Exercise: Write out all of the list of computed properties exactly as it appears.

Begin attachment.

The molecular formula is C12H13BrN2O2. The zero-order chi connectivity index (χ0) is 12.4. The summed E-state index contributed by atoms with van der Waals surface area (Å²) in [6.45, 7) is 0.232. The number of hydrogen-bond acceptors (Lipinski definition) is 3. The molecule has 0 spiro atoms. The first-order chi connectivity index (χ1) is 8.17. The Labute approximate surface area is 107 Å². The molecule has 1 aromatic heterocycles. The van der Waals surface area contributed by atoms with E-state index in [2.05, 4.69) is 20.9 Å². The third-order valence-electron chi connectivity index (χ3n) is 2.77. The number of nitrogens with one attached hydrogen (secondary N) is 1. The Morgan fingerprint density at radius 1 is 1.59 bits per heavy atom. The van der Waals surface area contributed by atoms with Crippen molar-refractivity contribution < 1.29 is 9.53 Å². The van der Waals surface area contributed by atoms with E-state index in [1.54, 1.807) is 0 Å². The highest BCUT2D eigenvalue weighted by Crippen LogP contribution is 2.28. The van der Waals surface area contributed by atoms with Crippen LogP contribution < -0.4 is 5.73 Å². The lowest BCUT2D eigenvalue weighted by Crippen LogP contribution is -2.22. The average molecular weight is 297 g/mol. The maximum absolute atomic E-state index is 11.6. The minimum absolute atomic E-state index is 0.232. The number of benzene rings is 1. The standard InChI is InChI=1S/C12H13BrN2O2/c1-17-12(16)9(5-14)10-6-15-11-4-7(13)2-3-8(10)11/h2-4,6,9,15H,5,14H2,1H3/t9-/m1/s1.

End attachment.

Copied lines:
The molecular formula is C12H13BrN2O2. The zero-order chi connectivity index (χ0) is 12.4. The summed E-state index contributed by atoms with van der Waals surface area (Å²) in [6.45, 7) is 0.232. The number of hydrogen-bond acceptors (Lipinski definition) is 3. The molecule has 0 spiro atoms. The first-order chi connectivity index (χ1) is 8.17. The Labute approximate surface area is 107 Å². The molecule has 1 aromatic heterocycles. The van der Waals surface area contributed by atoms with E-state index in [2.05, 4.69) is 20.9 Å². The third-order valence-electron chi connectivity index (χ3n) is 2.77. The number of nitrogens with one attached hydrogen (secondary N) is 1. The Morgan fingerprint density at radius 1 is 1.59 bits per heavy atom. The van der Waals surface area contributed by atoms with Crippen molar-refractivity contribution < 1.29 is 9.53 Å². The van der Waals surface area contributed by atoms with E-state index in [1.54, 1.807) is 0 Å². The highest BCUT2D eigenvalue weighted by Crippen LogP contribution is 2.28. The van der Waals surface area contributed by atoms with Crippen LogP contribution < -0.4 is 5.73 Å². The lowest BCUT2D eigenvalue weighted by Crippen LogP contribution is -2.22. The average molecular weight is 297 g/mol. The maximum absolute atomic E-state index is 11.6. The minimum absolute atomic E-state index is 0.232. The number of benzene rings is 1. The standard InChI is InChI=1S/C12H13BrN2O2/c1-17-12(16)9(5-14)10-6-15-11-4-7(13)2-3-8(10)11/h2-4,6,9,15H,5,14H2,1H3/t9-/m1/s1.